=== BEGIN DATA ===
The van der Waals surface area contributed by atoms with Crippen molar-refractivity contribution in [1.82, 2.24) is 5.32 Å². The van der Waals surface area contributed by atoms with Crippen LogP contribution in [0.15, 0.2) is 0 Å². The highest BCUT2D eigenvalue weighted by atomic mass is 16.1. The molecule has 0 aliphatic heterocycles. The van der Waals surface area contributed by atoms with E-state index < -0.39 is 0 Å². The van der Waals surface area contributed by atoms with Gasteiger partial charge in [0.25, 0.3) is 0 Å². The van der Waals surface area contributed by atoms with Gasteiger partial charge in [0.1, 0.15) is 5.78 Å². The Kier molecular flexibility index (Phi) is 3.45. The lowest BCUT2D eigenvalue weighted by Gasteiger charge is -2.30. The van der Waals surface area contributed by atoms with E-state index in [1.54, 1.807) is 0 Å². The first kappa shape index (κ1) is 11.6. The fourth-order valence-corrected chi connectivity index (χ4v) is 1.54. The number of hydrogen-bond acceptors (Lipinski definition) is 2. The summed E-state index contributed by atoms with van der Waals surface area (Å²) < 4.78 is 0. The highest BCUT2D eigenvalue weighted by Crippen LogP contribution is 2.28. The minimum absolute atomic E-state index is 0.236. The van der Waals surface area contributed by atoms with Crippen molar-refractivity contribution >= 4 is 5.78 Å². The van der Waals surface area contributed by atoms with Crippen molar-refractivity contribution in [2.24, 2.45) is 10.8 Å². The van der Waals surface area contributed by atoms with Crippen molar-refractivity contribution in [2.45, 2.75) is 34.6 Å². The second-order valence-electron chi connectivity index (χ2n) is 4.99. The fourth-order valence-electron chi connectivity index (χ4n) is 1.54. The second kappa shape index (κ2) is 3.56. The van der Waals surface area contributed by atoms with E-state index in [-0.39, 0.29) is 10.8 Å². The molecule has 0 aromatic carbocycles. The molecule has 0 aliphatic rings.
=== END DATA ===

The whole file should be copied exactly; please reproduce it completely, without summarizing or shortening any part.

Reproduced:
The van der Waals surface area contributed by atoms with Crippen molar-refractivity contribution in [1.82, 2.24) is 5.32 Å². The van der Waals surface area contributed by atoms with Crippen LogP contribution in [0.15, 0.2) is 0 Å². The highest BCUT2D eigenvalue weighted by atomic mass is 16.1. The molecule has 0 aliphatic heterocycles. The van der Waals surface area contributed by atoms with E-state index < -0.39 is 0 Å². The van der Waals surface area contributed by atoms with Gasteiger partial charge in [0.25, 0.3) is 0 Å². The van der Waals surface area contributed by atoms with Gasteiger partial charge in [0.1, 0.15) is 5.78 Å². The Kier molecular flexibility index (Phi) is 3.45. The lowest BCUT2D eigenvalue weighted by Gasteiger charge is -2.30. The van der Waals surface area contributed by atoms with E-state index in [1.54, 1.807) is 0 Å². The first kappa shape index (κ1) is 11.6. The fourth-order valence-corrected chi connectivity index (χ4v) is 1.54. The number of hydrogen-bond acceptors (Lipinski definition) is 2. The summed E-state index contributed by atoms with van der Waals surface area (Å²) < 4.78 is 0. The highest BCUT2D eigenvalue weighted by Crippen LogP contribution is 2.28. The minimum absolute atomic E-state index is 0.236. The van der Waals surface area contributed by atoms with Crippen molar-refractivity contribution >= 4 is 5.78 Å². The van der Waals surface area contributed by atoms with Crippen molar-refractivity contribution in [2.24, 2.45) is 10.8 Å². The van der Waals surface area contributed by atoms with Crippen molar-refractivity contribution in [2.45, 2.75) is 34.6 Å². The second-order valence-electron chi connectivity index (χ2n) is 4.99. The fourth-order valence-electron chi connectivity index (χ4n) is 1.54. The second kappa shape index (κ2) is 3.56. The van der Waals surface area contributed by atoms with E-state index in [-0.39, 0.29) is 10.8 Å². The molecule has 0 aromatic carbocycles. The molecule has 0 aliphatic rings.